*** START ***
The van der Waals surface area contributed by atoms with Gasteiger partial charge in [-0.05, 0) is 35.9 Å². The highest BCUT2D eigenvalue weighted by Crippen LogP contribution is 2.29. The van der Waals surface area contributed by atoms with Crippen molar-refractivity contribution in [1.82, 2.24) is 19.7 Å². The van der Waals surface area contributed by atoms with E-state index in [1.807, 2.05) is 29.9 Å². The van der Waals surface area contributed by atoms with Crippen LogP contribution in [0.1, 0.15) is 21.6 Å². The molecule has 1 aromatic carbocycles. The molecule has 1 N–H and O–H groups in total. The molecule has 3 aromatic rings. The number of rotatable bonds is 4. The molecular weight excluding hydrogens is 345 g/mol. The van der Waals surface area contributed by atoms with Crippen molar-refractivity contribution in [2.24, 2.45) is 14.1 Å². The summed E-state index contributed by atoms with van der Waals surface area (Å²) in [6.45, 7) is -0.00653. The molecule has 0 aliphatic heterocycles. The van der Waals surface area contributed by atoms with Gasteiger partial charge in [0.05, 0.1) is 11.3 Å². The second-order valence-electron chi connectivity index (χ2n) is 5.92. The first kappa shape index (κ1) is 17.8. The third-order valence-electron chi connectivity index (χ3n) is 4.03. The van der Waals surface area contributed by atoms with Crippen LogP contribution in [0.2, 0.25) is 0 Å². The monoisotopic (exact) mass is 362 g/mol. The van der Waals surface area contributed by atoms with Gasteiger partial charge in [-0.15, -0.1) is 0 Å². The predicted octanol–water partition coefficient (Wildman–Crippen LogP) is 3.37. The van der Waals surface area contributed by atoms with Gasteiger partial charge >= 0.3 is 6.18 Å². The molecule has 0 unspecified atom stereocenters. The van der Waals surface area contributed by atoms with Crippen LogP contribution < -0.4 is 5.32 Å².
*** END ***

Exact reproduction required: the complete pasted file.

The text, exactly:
The van der Waals surface area contributed by atoms with Gasteiger partial charge in [-0.05, 0) is 35.9 Å². The highest BCUT2D eigenvalue weighted by Crippen LogP contribution is 2.29. The van der Waals surface area contributed by atoms with Crippen molar-refractivity contribution in [1.82, 2.24) is 19.7 Å². The van der Waals surface area contributed by atoms with E-state index in [1.807, 2.05) is 29.9 Å². The van der Waals surface area contributed by atoms with Crippen LogP contribution in [0.1, 0.15) is 21.6 Å². The molecule has 1 aromatic carbocycles. The molecule has 1 N–H and O–H groups in total. The molecule has 3 aromatic rings. The number of rotatable bonds is 4. The molecular weight excluding hydrogens is 345 g/mol. The van der Waals surface area contributed by atoms with Crippen molar-refractivity contribution in [2.24, 2.45) is 14.1 Å². The summed E-state index contributed by atoms with van der Waals surface area (Å²) in [6.45, 7) is -0.00653. The molecule has 0 aliphatic heterocycles. The van der Waals surface area contributed by atoms with Gasteiger partial charge in [0.05, 0.1) is 11.3 Å². The second-order valence-electron chi connectivity index (χ2n) is 5.92. The first kappa shape index (κ1) is 17.8. The third-order valence-electron chi connectivity index (χ3n) is 4.03. The van der Waals surface area contributed by atoms with Crippen LogP contribution in [0.2, 0.25) is 0 Å². The monoisotopic (exact) mass is 362 g/mol. The van der Waals surface area contributed by atoms with Gasteiger partial charge in [-0.15, -0.1) is 0 Å². The predicted octanol–water partition coefficient (Wildman–Crippen LogP) is 3.37. The van der Waals surface area contributed by atoms with Gasteiger partial charge >= 0.3 is 6.18 Å². The molecule has 0 unspecified atom stereocenters. The van der Waals surface area contributed by atoms with Crippen LogP contribution < -0.4 is 5.32 Å².